of symptoms after stopping cannabis. Associated problems include compulsively taking hot baths
to relieve the symptoms, colicky abdominal pain, and no evidence of gall bladder or pancreatic
problems. (Simonetto, DA et al. Mayo Clinic Proceedings 2012;87 (2): 114–9).
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Cardiovascular problems: There are multiple reports of rapid and irregular heart beats (atrial
fibrillation) in children and adults following exposure to cannabis. (Singh et al. Pediatrics
2014;133(2):e443-446, & Korantzopoulos et al, Am J Card 2014;113(6):1085-1086). Cannabis
use is associated with other cardiovascular complications. A recent report from France, where
reactions to substance abuse must be reported, revealed that from 2006-2010, 1.8% of all
cannabis-related sequella were cardiovascular, including acute chest pain, inflammation and
obstruction in small sized arteries. (Jouanjus et al, J Am Heart Assoc. 2014;3:e000638) The
actual mechanisms of these effects are not fully understood but may include damage to actions
blood vessel walls and the release of substances that cause blood vessels to constrict. (Stanley, Br
J Pharmacol 2014;171:1361-1378)
Stroke: Stroke in young people (age 15 and above) is strongly associated with smoking
marijuana. Marijuana is classified as a “vasoactive substance” . These substances affect the wall
of the artery, resulting in spasm of the artery and inflammation that can obstruct the artery. In
strokes of this type, more than one artery is typically affected. (Wolff et al. Cerebrovasc Dis
2014;37:438-443)
Chronic depression, schizophrenia and psychosis: Short-term psychological effects include: a
distorted sense of time, magical or "random" thinking, short-term memory loss and depression.
These psychological problems generally ease after a few hours but residual effects can last for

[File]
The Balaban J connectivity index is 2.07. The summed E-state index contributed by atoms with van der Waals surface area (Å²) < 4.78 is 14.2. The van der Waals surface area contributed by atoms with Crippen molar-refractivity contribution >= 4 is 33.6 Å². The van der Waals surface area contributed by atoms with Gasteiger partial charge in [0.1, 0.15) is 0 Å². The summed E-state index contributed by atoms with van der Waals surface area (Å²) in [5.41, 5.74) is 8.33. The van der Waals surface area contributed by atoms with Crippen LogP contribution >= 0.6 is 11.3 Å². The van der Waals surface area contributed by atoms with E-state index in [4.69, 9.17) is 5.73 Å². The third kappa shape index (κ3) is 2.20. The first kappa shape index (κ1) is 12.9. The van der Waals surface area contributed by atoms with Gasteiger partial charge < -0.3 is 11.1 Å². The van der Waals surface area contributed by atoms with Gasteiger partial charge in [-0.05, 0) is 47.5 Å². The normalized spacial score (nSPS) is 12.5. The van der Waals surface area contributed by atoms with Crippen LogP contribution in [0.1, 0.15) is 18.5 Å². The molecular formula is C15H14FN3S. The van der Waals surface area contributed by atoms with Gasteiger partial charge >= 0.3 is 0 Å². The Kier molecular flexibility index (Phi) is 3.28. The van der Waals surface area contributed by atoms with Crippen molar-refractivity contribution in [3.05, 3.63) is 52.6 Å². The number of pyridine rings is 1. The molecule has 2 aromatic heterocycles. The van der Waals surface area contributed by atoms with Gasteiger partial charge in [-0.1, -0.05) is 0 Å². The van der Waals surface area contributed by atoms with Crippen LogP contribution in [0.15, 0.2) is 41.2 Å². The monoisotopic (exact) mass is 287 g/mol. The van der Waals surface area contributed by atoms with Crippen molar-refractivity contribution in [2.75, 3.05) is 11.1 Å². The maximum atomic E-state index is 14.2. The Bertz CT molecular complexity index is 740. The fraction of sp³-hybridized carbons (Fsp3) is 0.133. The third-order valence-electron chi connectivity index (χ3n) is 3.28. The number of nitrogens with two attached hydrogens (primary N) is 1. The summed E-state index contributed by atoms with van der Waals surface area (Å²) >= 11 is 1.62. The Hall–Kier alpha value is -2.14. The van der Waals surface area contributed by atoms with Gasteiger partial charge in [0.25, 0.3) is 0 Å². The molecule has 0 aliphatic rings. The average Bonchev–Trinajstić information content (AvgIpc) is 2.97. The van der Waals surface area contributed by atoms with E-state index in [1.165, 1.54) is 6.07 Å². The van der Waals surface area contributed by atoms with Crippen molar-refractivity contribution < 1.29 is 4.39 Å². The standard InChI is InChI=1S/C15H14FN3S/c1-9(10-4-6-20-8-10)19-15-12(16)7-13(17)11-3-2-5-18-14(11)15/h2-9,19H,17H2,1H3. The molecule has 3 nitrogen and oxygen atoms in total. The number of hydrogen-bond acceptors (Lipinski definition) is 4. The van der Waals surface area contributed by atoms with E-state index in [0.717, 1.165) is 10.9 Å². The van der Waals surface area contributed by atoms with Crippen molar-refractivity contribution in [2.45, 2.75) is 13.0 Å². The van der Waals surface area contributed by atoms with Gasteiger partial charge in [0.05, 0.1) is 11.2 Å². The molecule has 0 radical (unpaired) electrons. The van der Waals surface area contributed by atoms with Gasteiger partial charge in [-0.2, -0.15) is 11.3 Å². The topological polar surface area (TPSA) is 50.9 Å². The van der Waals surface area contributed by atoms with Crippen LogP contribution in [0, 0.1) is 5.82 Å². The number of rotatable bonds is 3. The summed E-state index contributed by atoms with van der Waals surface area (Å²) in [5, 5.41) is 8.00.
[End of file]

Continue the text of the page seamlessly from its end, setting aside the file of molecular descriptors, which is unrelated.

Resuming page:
days. There is a significant and consistent relationship between marijuana use and the
development of schizophrenia, chronic depression and psychosis. The results of scientific studies
showing an association between marijuana use and these mental disorders are alarming but the
mechanism is yet unknown. A prevalence rate of persistent depression as high as 40% in chronic
marijuana smokers has been reported (Brook JS. Psychol Rep 2011;108(2):339-357). Marijuana
use is a "causal component" in the development of schizophrenia and other psychotic disorders.
(Caspi et al. Biol Psychiatry, May 2005) The mechanism of action is not clear but studies have
implicate sudden depletion of the dopamine. (Strejilevich SA et al. Med Hypotheses
2012;78(1):107-112) A number of well-designed scientific studies have shown an association
between chronic marijuana use and increased rates of chronic depression and schizophrenia in
people with abnormalities of the COMT gene. Variations in the COMT gene are present in 1:4000
live births (Zammit et al. Br J Psychiatry 2011;199(5):380-385). A single gene consists of 2 parts:
one from mother and one from father. One abnormal component of the COMT gene increases the
risk for schizophrenia among cannabis users. (Estrata et al. Acta Psychiatr Scan 2011;123(6):485-
9
492) There are also other genetic abnormalities that link schizophrenia and cannabis, including
abnormalities of the AKT1 gene and the NRG1 gene.
What must be remembered is that the association between using cannabis and schizophrenia is
not well understood and not every user will develop chronic depression or schizophrenia. In fact,
the majority of users will not develop psychosis. However, the link is strongest in people who
start using marijuana during adolescence and they are more likely to develop psychosis later in
life. The risk is dose-related.
Learning problems and school performance/job performance: Early-age initiation and continued
use of marijuana affects memory, attention and ability to think clearly, making it difficult to
concentrate, learn new things, and make sound decisions (Dougherty DM et al,
Psychopharmacology 2013;226(2):307-319). As a result school performance is impaired. This is
associated with increasing number of absences and increasing the risk of dropping out of school.
In Washington State, the Healthy Youth Survey results for 2012 found that high school students
who used marijuana were more likely to get lower grades in school (Cs, Ds, or Fs) compared to
those that do not use. It is difficult to distinguish whether this is due to learning difficulties and